cutting and economic consolidation makes good fiscal sense
particularly during difficult economic times. Conversely,
stimulating your economy with investments that contribute to
sustainable growth and job creation also makes sense.
The recession of 2009 put these two approaches to the test. At the start of the recession, the IMF’s
managing director said:
“If there has ever been a time in
modern economic history when fiscal policy and a fiscal stimulus
should be used, it’s now” and that it should take place “everywhere
where it’s possible. Everywhere where you have some room concerning
debt sustainability. Everywhere where inflation is low enough not to
risk having some kind of return of inflation, this effort has to be
Conservatives oppose this view suggesting that
governments cannot allocate resources as effectively and as
efficiently as the private sector.
The Obama administration poured hundreds of
billions of stimulus dollars into the US economy. The $787 billion
stimulus bill included $150 billion in clean energy and $21.6 billion
for efficiency measures. By most standards the American economy
responded well to these initiatives.
Post article said, “If you ask the Obama administration,
economists are virtually united in thinking that the 2009 stimulus
package worked.” Justin Wolfers, professor of economics at the
University of Michigan, points to what he thinks is solid evidence:
“The big Stimulus Bill for 2008, 2009, 2010 had specific
formulae, which ended up giving different amounts of stimulus to
different states.” Wolfers explained. “You can look at those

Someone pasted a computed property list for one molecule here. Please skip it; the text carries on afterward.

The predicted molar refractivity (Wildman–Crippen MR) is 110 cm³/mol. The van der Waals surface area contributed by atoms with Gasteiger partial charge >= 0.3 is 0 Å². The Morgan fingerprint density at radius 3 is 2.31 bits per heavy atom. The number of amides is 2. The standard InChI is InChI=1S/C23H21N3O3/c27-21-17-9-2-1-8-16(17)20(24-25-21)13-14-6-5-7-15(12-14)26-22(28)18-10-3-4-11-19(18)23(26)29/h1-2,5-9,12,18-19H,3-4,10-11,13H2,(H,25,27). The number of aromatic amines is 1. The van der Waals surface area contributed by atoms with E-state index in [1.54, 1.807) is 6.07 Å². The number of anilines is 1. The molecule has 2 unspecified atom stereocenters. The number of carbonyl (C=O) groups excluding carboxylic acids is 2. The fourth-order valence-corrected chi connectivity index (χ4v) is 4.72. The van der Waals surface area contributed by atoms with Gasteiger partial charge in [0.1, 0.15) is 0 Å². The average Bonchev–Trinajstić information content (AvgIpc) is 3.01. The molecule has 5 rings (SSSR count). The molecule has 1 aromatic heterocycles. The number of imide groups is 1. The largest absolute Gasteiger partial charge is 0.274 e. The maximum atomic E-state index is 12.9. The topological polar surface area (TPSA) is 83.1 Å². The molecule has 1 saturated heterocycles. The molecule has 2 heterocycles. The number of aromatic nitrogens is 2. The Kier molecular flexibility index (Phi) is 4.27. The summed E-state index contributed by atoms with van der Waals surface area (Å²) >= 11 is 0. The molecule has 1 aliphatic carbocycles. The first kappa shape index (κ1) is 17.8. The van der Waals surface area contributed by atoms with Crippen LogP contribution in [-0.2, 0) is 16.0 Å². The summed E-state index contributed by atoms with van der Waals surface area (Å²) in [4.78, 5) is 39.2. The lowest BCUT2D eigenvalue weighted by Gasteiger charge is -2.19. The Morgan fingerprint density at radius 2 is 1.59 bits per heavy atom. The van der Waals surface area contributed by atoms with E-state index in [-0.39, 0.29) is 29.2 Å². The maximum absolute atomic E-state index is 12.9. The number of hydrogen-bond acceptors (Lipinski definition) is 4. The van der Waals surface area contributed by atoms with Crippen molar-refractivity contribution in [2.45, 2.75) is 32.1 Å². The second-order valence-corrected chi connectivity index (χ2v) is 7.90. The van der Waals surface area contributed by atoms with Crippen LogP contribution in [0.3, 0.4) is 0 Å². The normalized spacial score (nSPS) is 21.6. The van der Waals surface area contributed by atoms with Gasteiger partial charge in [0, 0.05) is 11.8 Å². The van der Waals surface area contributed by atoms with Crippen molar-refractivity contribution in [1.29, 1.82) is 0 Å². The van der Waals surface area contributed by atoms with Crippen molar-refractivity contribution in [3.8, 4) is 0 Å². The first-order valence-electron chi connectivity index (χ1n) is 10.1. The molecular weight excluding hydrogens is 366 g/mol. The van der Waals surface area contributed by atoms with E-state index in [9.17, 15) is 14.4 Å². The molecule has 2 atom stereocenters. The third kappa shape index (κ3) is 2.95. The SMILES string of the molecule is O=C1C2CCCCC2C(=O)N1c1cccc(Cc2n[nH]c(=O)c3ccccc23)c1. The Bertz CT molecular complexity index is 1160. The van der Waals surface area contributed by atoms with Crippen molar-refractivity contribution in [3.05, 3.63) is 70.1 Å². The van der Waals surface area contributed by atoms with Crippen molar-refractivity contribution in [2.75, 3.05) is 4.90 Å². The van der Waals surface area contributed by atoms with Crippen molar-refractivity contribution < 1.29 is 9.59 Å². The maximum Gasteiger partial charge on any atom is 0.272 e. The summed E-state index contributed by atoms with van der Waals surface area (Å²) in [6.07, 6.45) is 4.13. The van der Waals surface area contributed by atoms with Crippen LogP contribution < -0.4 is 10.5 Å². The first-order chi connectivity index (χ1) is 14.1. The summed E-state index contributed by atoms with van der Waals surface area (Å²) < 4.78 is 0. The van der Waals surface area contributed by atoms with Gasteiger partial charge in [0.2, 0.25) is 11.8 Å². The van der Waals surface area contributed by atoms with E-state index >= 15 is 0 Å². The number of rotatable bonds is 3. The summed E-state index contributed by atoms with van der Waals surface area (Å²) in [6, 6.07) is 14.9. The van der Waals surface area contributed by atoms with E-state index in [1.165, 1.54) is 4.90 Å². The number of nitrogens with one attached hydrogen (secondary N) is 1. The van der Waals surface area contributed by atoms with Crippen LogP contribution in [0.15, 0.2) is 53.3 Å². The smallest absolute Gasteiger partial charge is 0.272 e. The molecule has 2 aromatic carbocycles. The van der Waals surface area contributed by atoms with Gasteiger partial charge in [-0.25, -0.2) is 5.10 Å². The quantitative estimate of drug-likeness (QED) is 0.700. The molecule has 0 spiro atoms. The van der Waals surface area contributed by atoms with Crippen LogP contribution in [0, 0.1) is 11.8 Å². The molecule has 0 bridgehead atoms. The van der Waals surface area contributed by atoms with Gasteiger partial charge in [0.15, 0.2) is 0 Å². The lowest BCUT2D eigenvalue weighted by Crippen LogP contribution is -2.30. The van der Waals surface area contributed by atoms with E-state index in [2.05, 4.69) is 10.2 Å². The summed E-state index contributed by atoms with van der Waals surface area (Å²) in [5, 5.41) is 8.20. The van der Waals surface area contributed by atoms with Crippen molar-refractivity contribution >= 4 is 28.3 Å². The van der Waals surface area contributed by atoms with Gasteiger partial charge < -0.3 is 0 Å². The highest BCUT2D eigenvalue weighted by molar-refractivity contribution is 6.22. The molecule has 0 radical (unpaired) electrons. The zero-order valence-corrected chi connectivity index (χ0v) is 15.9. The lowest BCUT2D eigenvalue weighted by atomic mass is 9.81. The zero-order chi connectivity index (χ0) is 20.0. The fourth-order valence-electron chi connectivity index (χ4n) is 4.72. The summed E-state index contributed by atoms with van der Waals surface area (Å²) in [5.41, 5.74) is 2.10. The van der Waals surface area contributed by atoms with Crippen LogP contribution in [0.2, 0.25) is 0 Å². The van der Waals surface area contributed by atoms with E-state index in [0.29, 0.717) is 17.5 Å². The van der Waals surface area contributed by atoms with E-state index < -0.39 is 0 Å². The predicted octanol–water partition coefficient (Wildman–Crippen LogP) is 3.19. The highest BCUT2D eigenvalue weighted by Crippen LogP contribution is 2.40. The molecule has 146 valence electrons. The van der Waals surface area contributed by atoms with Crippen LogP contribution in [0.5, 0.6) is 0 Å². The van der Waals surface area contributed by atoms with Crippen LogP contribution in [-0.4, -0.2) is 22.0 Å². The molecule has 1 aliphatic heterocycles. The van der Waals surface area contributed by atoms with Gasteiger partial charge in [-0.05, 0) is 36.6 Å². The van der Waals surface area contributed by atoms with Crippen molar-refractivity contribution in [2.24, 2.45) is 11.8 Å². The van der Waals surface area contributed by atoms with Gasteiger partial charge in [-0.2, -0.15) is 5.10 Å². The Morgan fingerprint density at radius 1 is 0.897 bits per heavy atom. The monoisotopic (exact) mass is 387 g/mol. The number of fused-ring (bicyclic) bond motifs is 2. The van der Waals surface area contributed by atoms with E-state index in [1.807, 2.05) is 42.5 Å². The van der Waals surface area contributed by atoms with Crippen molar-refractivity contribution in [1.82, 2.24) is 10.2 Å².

states which happened to get a bigger chunk of stimulus. Did their
economy subsequently outperform other states over the next few years?
The answer is yes.”
To answer the question of whether
stimulus spending makes sense, you have to factor where exactly the
money is going and what are the returns. The current and future size
of the green economy make sustainability investments a smart move.
Forbes reports that there is already a $6
trillion clean energy business opportunity and NRDC predicts that
the clean energy market will be worth up to 13
trillion over the next two decades.
A 2010 report by
Jobs for the Poor: A Public Employment Approach,
supports this the stimulus approach. The report suggests that
economic growth, green jobs and poverty alleviation all benefit from
On the World Bank Blog, Augusto
Lopez-Claros argues that, “this debate [between austerity
and stimulus spending] is largely a false one, in the sense that many
countries, in fact, do not have the luxury of entering into a
prolonged period of fiscal expansion in the hopes of revitalizing
anemic growth rates. Some form of fiscal consolidation, supported by
other structural and institutional reforms, may be the only viable
path in coming years.”
Lopez-Claros says that fiscal
tightening including economic reforms should exist alongside stimulus
spending. To work, debt levels must be manageable. This means that
for less affluent nations, fiscal loosing can be very dangerous and
lead to accruing unsustainable levels of debt that may prove
insurmountable. This is part of the problem we see today in Greece.
They have dug themselves a hole from which it will be very difficult
stimulus spending to have real and lasting value it must be done in
the context of structural reforms.
economic recovery—essential to successfully address the debt
problem—will only come when governments implement reforms that will
help remove supply-side barriers that have long undermined
competitiveness and reduced potential growth. If anything, the global
financial crisis has shown the high costs associated with delayed
reforms, ” Lopez-Claros said.
the IMF Director said, stimulus should be used, “rverywhere
where you have some room concerning debt sustainability.”
is not free, it is only borrowing from tomorrow, however,
sustainability is an investment that will provide returns well into